Four Seasons in a Day: An Expat’s Foray Into Ecuador

Lee Polevoi

Getting across Cuenca’s busy streets feels sometimes like the Wild West, except here it’s a flood of vehicles hurtling towards defenseless pedestrians, not evenly matched gunfighters in the OK Corral. Traffic on the redondel, or roundabout, spews forth an endless stream of cars, taxis, buses and motorcycles at high speed. Stoplights and stop signs offer suggestions, not mandates. Don’t count on drivers stopping to let you across. If they do, it may be accompanied by an angry chorus of car horns. 

The Problem of Women’s Rights and Politics in Ecuador

Angelo Franco

This distinction is significant because it elucidates the current role of women in this South American country, both at the political and constituency levels. Practices and philosophies that may appear commonplace within American politics are disputably still in their infancy in Ecuador. And while women may make up 38 percent of the National Assembly in Ecuador, the power they yield to enact legislature for women’s rights remains largely dependent on the executive branch: PAIS Alliance, the president’s political platform, controls the assembly with 74 members out of 137.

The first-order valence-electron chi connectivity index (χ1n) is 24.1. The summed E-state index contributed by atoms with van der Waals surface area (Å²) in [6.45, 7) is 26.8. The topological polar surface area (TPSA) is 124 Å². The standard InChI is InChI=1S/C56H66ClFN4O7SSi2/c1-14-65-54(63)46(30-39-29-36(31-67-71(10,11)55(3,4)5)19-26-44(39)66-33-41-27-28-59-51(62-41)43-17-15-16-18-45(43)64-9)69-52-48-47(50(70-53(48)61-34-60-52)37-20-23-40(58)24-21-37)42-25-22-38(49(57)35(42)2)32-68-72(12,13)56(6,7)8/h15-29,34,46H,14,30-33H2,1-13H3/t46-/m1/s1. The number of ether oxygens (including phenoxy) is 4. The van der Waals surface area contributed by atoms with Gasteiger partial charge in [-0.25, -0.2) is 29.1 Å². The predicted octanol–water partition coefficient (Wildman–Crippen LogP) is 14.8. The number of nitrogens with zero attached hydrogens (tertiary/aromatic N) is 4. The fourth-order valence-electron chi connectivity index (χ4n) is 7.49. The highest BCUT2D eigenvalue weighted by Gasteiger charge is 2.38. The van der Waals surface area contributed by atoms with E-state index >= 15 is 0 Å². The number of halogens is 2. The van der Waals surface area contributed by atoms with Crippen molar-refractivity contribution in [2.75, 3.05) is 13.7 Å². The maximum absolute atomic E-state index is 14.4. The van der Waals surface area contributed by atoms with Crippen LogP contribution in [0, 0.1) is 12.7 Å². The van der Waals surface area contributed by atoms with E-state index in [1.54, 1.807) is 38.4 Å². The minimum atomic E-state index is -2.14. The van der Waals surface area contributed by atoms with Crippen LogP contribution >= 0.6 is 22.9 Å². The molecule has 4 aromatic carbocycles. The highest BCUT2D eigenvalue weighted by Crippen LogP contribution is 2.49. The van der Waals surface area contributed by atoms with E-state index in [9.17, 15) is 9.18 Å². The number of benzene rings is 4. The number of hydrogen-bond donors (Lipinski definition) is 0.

How the Assange Case Catapulted Ecuador to the Limelight

Roger Burbach and Marc Becker

Rafael Correa, the president of one of South America's smallest countries with almost 15 million inhabitants is taking a dramatic stand against Great Britain, Sweden and the United States by granting political asylum to Wikileaks founder Julian Assange. Correa in an address to the Ecuadorian people on Saturday said, “I don't know who they think I am or what they think our government is. But how could they expect us to yield to their threats or cower before them? My friends, they don't know who they are dealing with.”

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